The Royal Australian College of General Practitioners (RACGP) is providing extra support for culturally and linguistically (CALD) diverse Australians during the COVID-19 pandemic.
A new resource has been launched to support patients who need an interpreter during telehealth and telephone appointments.
RACGP spokesperson and Medical Director of the Cabrini Asylum Seeker and Refugee Health Hub Dr Gillian Singleton said that the RACGP was doing all it could to help people from linguistically diverse backgrounds get the care and support they need.
“During the COVID-19 pandemic GPs across Australia have demonstrated impressive flexibility by rapidly adapting to expanded telehealth and telephone services for their patients.
“This guide is an important resource to help reduce health inequities by supporting people from linguistically diverse backgrounds access quality primary healthcare.
“The way GPs conduct these consultations can make all the difference in gaining the trust of our patients and providing the best possible standard of care.
“I find it useful and respectful to always ask if my patients would prefer to use an interpreter, even if they seem to be proficient in English. People can be embarrassed or ashamed to ask and so I think it's a good idea to be proactive.
“Little things can make an enormous difference, such as speaking to the patient not the interpreter. Instead of asking ‘can you ask the patient if the headaches have persisted since they last saw me in the practice?’ ask ‘have your headaches persisted since the last time I saw you for an appointment in the practice?’.
"Using an interpreter for consultations is a skill that definitely takes some practice and I understand the concerns of some GPs that it does take more time. However, the benefits of developing a strong rapport and working in partnership with your patient to more efficiently identify what is going on far outweigh any perceived downsides.”
Dr Singleton said that patients from all backgrounds should address their health concerns and contact their GP, even if they are unsure about using telehealth and telephone services.
“Now more than ever patients should reach out to their GPs to get the care and support they need. That includes patients with chronic conditions or those with new symptoms such as a lump or sudden weight loss.
“Do not put off seeing your GP during the COVID-19 pandemic. If you are worried about your ability to communicate, there are excellent telehealth services featuring an interpreter available for those who need them. Language should not be a barrier to you consulting with your GP and looking after your health.
“If you are not confident using video technologies, an old fashioned phone will do just fine.”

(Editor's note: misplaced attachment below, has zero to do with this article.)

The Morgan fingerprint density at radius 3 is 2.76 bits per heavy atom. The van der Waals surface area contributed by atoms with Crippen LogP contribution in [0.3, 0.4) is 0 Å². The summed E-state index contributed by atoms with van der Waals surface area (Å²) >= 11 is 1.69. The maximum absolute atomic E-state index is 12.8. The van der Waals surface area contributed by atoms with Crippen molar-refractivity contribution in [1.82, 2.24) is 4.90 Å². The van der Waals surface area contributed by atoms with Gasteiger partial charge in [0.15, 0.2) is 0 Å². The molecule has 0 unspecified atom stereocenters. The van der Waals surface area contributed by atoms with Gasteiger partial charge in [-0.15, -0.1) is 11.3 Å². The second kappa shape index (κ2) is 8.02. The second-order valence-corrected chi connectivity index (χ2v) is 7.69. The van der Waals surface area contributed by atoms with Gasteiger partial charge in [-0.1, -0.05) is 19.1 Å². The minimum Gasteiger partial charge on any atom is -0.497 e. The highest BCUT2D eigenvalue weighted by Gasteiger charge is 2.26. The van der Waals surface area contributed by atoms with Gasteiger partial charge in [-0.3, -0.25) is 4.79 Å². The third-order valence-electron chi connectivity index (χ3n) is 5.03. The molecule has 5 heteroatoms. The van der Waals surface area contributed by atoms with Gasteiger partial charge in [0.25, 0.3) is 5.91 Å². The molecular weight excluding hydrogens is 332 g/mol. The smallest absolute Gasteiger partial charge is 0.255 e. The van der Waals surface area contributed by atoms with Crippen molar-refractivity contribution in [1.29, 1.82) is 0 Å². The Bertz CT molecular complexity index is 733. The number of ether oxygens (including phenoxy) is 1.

Dr Singleton said that taking care of the health needs of Australians from a CALD background required careful consideration of the challenges some of these patients face.
“We know that people from culturally and linguistically diverse backgrounds can face multiple barriers when accessing healthcare, including from their GP.
“That includes the obvious language barriers, it’s difficult to have any health concerns properly attended to if you feel you can’t clearly communicate what is troubling you.
"Health literacy and understanding how to navigate our health system can also prove a challenge. The good news is that GPs can be fantastic advocates for our patients and this includes emphasising the need for interpreters when we refer our patients for other specialist care.
“Ours is such a rich and diverse nation, with around one in five of us speaking a language other than English at home. The Covid-19 pandemic has forced us all to adapt and we need to look out for people who speak a primary language other than English.”
The resource includes the following information to help GPs undertake telehealth and telephone consultations with people from a CALD background:
the Australian Government’s Translation and Interpreting Service (TIS) has a Doctor’s Priority Line, and all GPs are eligible for a free TIS code
how to access and use the TIS Doctor’s Priority Line when a GP is ready to undertake a consultation
a TIS can be booked in advance – something that is recommended if the language required is not common
patients from non–English-speaking backgrounds may need the assistance of an interpreter both when they are booking a telephone appointment with the practice receptionist and when having the appointment with their GP
the importance of speaking slowly, talking to the patient not the interpreter (i.e. using first person language) and allowing time for the interpreter to translate the information.
The RACGP’s telephone and video consultations in general practice flowchart also provides useful information for GPs on how best to conduct a telephone or telehealth consultation.
As part of the Expert Advice Matters campaign the RACGP has been urging all patients to take care of their wellbeing during the COVID-19 pandemic and consult with their usual GP for any health concerns.